Playing it safe
Steve Sadler. (Photo by Carlye Calvin.)
SaSS works to ensure the safety of the UCAR/NCAR staff. That’s no easy task when natural hazards and overseas criminals pose potential threats.
How do you make sure that researchers using ropes to climb trees in central Africa won’t encounter dangerous snakes?
That’s the kind of problem the UCAR Safety and Site Services office takes on all the time. As staffers travel the world, from the forbidding ice fields of Antarctica to politically volatile regions of the Middle East, SaSS is charged with keeping them out of harm’s way. The office also monitors safety proceducres and emergency contingency plans for UCAR and NCAR’s offices and labs in Boulder and elsewhere.
“I get paid to worry,” says SaSS director Steve Sadler, an industrial hygiene engineer. “It’s a never-ending job.”
The organization has a strong record when it comes to keeping staffers safe during field projects in remote places. Since the September 11 terrorist attacks, SaSS also has stepped up efforts to secure the Mesa Lab and other buildings. That’s no easy job, given the collaborative focus of the organization.
“Our culture is so open that we want to open all doors all the time,” Steve explains.
Steve works closely on safety issues with two other SaSS staffers: Liz Kriete, the office administrator; and Milenda Powers, who oversees health, environmental, and safety services. The office also collaborates with Ron Wicker of Allied-Barton, Inc., the contractor that provides security services for UCAR facilities, as well as with administrators across the organization.
Researching climate means going to places that are distant and potentially dangerous, and where little atmospheric data have been collected. That’s why NCAR scientists like to do research in places like remote Pacific islands and Antarctica. Another priority for UCAR and NCAR—transferring technology to less-developed countries—means that staffers sometimes travel to violence-prone cities.
One of SaSS’s most interesting assignments was putting together a safety plan for a possible project by RAP (now RAL) in Bogota, Colombia—known as the kidnapping capital of the world. Steve got a first-hand look at interesting and sometimes inconsistent security arrangements, such as a hotel that employed armed guards for protection, but also had an open and unguarded kitchen door off an alley.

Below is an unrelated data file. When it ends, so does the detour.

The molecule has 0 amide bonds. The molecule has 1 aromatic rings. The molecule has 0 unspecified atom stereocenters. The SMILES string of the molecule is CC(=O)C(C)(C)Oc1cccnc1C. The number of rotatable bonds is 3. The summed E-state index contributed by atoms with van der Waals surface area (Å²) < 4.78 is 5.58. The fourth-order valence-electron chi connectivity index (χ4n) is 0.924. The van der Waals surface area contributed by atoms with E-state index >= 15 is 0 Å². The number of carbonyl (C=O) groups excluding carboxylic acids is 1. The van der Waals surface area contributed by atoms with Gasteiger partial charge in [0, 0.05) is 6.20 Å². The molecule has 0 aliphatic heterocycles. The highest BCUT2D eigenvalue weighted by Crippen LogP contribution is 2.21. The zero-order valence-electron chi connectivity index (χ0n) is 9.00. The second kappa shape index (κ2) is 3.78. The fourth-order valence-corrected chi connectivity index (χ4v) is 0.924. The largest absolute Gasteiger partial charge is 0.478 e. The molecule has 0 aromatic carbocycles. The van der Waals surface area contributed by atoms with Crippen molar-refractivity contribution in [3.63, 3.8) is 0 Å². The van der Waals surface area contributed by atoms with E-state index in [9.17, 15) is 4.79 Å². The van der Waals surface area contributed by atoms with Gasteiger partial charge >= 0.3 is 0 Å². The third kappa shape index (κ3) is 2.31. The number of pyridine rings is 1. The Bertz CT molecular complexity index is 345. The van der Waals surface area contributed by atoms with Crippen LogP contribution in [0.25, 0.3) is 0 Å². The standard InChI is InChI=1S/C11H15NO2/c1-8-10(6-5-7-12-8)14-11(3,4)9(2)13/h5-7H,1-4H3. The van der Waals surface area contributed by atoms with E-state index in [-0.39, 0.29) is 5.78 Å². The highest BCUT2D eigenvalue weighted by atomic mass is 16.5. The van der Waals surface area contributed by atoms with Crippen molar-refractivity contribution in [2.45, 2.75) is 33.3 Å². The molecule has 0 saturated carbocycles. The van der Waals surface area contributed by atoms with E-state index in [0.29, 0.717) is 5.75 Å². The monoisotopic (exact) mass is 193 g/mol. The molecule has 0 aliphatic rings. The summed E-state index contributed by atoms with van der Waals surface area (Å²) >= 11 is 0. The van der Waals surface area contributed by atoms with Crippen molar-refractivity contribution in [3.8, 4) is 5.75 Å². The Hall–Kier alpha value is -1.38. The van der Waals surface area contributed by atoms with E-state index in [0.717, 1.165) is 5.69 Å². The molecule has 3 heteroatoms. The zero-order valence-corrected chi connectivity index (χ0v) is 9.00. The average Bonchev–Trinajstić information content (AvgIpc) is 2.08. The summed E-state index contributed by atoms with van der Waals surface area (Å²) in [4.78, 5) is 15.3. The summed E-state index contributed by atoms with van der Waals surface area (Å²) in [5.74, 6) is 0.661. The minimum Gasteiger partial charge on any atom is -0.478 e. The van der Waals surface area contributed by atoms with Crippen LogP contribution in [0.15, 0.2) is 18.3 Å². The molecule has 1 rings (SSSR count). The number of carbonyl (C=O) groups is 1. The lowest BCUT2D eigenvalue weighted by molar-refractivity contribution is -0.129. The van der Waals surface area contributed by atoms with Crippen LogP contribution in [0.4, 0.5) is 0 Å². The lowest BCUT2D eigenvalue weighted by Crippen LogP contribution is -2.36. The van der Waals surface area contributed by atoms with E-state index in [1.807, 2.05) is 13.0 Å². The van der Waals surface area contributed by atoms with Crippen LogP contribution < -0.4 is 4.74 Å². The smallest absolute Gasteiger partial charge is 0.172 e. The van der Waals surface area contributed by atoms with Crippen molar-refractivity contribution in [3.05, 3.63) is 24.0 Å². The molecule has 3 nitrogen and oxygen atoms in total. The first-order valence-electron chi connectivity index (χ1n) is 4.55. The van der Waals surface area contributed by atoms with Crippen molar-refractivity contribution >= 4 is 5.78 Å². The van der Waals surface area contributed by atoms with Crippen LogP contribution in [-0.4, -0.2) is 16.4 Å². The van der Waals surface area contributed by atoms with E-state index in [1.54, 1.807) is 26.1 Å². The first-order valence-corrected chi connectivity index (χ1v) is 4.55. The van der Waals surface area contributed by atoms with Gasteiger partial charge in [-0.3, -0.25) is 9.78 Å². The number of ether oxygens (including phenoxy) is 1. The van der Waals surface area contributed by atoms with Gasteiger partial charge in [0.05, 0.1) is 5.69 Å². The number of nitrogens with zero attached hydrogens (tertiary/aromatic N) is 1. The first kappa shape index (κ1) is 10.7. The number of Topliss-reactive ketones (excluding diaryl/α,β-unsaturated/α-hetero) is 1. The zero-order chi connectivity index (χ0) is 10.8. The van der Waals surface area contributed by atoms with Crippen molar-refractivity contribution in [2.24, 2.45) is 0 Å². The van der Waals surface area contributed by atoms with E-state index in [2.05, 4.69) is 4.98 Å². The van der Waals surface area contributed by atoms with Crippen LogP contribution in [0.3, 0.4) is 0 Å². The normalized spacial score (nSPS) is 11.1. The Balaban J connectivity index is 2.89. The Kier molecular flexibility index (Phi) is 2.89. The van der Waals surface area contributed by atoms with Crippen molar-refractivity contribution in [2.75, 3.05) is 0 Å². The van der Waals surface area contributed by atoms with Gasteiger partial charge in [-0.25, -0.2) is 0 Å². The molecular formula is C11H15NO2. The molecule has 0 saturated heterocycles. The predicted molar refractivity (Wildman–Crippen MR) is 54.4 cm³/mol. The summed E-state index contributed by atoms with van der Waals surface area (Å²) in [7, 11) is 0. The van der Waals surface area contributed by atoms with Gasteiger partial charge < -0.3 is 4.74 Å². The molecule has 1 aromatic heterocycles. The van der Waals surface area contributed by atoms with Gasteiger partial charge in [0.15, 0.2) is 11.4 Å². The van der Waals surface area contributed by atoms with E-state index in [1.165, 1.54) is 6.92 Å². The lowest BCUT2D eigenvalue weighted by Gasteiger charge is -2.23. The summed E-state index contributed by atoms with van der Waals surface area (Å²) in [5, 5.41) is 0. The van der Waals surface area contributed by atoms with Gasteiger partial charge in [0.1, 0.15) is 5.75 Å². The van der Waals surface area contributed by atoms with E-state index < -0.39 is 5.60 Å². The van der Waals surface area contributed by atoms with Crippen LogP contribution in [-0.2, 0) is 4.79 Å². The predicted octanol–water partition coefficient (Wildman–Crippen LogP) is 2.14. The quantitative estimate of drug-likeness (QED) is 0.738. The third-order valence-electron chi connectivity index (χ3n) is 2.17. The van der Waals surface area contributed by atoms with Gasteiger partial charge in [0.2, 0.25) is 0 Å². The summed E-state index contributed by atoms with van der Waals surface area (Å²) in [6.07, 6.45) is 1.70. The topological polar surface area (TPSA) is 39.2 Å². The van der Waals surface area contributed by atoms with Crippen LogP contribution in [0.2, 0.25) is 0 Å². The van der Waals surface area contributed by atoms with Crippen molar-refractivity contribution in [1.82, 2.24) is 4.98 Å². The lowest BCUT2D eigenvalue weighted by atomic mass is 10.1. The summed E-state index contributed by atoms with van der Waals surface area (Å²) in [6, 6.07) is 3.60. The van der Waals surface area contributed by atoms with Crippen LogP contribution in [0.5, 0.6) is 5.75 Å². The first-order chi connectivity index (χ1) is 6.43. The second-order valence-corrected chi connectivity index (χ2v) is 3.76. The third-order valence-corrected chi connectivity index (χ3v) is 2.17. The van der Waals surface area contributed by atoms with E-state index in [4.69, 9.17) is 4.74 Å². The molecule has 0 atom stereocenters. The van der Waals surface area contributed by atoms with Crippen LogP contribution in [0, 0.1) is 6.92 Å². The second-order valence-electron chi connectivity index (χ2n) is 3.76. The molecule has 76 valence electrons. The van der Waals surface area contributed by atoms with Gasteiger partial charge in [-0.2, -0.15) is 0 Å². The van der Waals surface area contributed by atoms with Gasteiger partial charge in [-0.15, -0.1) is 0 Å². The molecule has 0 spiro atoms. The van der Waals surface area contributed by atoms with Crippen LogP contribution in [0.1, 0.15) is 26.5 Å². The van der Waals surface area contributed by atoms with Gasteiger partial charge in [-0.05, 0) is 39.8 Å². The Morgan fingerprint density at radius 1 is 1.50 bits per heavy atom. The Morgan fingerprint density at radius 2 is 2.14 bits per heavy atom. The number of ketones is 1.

After meeting with U.S. embassy personnel, Colombian government officials, and private security experts, Steve and a RAP team concluded that staffers generally could work safely in the city. But they drew up a list of precautions: travel in pairs, book a flight that arrives in daylight, use prearranged transportation instead of hailing down taxis on the street, stay in a hotel recommended by the U.S. embassy, and don’t walk around in unguarded areas.
The 1992-93 Tropical Ocean and Global Atmosphere Program's Coupled Ocean-Atmosphere Response Experiment (TOGA COARE), with an operations center in the Solomon Islands, was among the many field
projects that have involved UCAR safety personnel. Coordinators contended with issues ranging from emergency evacuations to malaria.
Working with Karyn Sawyer and her staff in JOSS, Steve has toured hospitals in developing countries to determine whether they provide appropriate medical care in case a staffer gets sick or injured. If the health care facilities seem inadequate, his next step is to figure out an emergency evacuation plan—no easy task if the project is in a remote area, such as the Amazon rain forest.
In some cases, UCAR has set up its own field clinic, hiring doctors and nurses to make sure staffers don’t contract malaria and other diseases. At other times, the organization has had to make sure staffers weren’t spreading communicable diseases once they returned to Boulder. During the 2003 outbreak of Severe Acute Respiratory Syndrome, Steve and his staff helped find an infectious disease expert to examine staffers returning from Beijing and other areas where SARS cases had been reported.